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Shravan Bansal: A prodigious entrepreneur finding ideas to make OECD countries’ economies flourish

Globalisation has significantly impacted several parts of the economy. As for the term, globalisation refers to the rapidly increasing interdependence of the economies, cultures, and populations throughout the world. There are multiple essential resources that play a vital role in bringing a hike in the economy globally. However, as far as OECD (Organisation for Economic Co-operation and Development) countries are concerned, metal recycling is one of the top-ranked industries in terms of an increase in employment, investment, and turnover. Though it might seem unrealistic, the recycling industries employ more than 1.5 million people with an approximate turnover of $160 billion, whereas the physical input is greater than 500 million tonnes.  

There are a few remarkable entrepreneurs who noticed the economic gap and found a way to fill it by establishing new metal recycling firms in the industry. However, only a few kept on moving forward with the vision to make a significant impact. Shravan Bansal, a 24-year-old businessperson, is one of the visionaries who continued with the journey of making the OECD countries flourish economically. This young entrepreneur aims to stabilise the economy of OECD countries with the least focused industry – metal recycling. Shravan believes in learning in his own way through setbacks and experiences. He is of the view that practical knowledge is the key to success, and no degree can provide that.

According to EU Comext data, 74.44 percent of the ferrous metal waste goes to OECD countries and 25.56 percent to non-OECD countries. These stats clearly show that OECD countries tend to receive more metal waste compared to other countries. This motivated Shravan Bansal to establish a metal division named AD’s Leading Metals under his company, AD Leading Limited. This separate division deals with the scrap recycling industry as a completely different vertical. On how it all started, he shared that his professional journey began when he was just 18 years old. However, it didn’t take long for this dynamic personality to establish his first company. Currently, he is a shareholder and first director of three businesses; two are based in India, while one is UK-based with a £300m value in a pre-revenue stage.

Shravan Bansal’s OECD economic success lies in the fact that he wanted to solve the problem in developed economies. “As an industrialist who surfaced from the ground, I believe metal is the spine of any operation, existence and growth. These OECD countries do not manufacture metals. In fact, these import-based economies are driven to recession and supply chain havoc due to no manufacturing,” he shares the thought behind it all. Shravan is hopeful that his business will promote secondary industries in OECD countries. By enabling metal manufacturers and recyclers to trade without risk, Shravan plans to make these economies thrive.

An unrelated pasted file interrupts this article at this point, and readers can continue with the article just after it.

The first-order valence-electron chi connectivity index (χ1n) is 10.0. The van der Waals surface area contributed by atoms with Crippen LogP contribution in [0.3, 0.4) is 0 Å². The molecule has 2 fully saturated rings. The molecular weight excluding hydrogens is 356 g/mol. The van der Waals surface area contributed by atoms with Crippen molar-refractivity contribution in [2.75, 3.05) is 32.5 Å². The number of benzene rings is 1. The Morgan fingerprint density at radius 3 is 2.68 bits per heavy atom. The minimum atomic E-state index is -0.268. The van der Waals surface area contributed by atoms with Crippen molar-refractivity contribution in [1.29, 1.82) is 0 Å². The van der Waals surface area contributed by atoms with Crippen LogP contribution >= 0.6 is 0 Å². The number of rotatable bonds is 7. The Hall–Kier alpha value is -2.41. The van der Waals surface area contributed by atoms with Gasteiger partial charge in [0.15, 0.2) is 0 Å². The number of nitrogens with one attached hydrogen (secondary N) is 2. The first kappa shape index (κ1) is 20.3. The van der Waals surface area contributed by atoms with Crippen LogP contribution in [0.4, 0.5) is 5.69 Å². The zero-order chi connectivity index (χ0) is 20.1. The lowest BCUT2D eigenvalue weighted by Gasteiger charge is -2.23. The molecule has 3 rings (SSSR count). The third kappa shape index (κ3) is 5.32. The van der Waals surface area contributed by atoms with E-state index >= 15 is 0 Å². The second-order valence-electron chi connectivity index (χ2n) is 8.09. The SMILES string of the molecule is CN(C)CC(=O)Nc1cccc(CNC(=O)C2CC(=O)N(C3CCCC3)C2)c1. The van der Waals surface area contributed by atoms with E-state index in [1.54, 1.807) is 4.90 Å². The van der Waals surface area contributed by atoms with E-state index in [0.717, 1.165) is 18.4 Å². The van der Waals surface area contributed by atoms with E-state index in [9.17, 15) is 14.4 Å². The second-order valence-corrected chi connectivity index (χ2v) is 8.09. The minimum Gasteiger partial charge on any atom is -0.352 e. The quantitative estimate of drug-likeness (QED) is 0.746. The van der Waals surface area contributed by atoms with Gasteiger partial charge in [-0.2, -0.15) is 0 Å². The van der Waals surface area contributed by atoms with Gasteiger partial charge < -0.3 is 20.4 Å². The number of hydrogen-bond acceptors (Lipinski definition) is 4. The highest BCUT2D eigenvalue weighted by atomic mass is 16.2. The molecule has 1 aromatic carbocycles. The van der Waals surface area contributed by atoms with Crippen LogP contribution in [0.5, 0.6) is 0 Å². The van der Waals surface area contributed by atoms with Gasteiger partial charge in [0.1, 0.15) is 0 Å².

It is no secret that non-ferrous metals like copper, aluminium, lead, tin, nickel, and zinc play a vital role in OECD countries to improve their economy and help flourish. These metals acquire chemical properties which can undergo repeated reprocessing and recycling, making them essential in preserving sustainability in resource conservation. These metals are desirable for many industries because of their low weight, high conductivity, non-magnetic properties, and resistance to corrosion. Non-ferrous metals are actively used in the automotive, construction as well as iron and steel industries. 

OECD countries have a great development rate, but despite the growth, they have an unreasonable inflation rate mainly due to the active import of metal. If these countries increase their in-house metal recycling, they can significantly improve the economic condition. Apart from that, high production will decrease the inflation rate. Hence, bringing in more companies into the recycling arena will boost its overall economic growth.

When it comes to saving the economy, conserving energy tops the list. That is because saving energy directly adds to the conservation of monetary resources and is an imperative aspect of sustainable development. This is not all! The fact is that recycling saves approximately 5,774 kilowatt hours of electricity, 16.3 barrels of oil, 98 million British thermal units of energy, and thirty cubic yards of space in landfills, thus resulting in massive growth in the economy.

From stabilising the economy of OECD countries to booming the least highlighted industry, Shravan Bansal is a prodigious businessman who covers all the corners. His vision is to bring buyers and sellers of non-ferrous metal from all over the world on one platform and work strategically to achieve sustainability. Moreover, Shravan encourages others to step into metal recycling to deliver maximum output while saving the environment at the same time.

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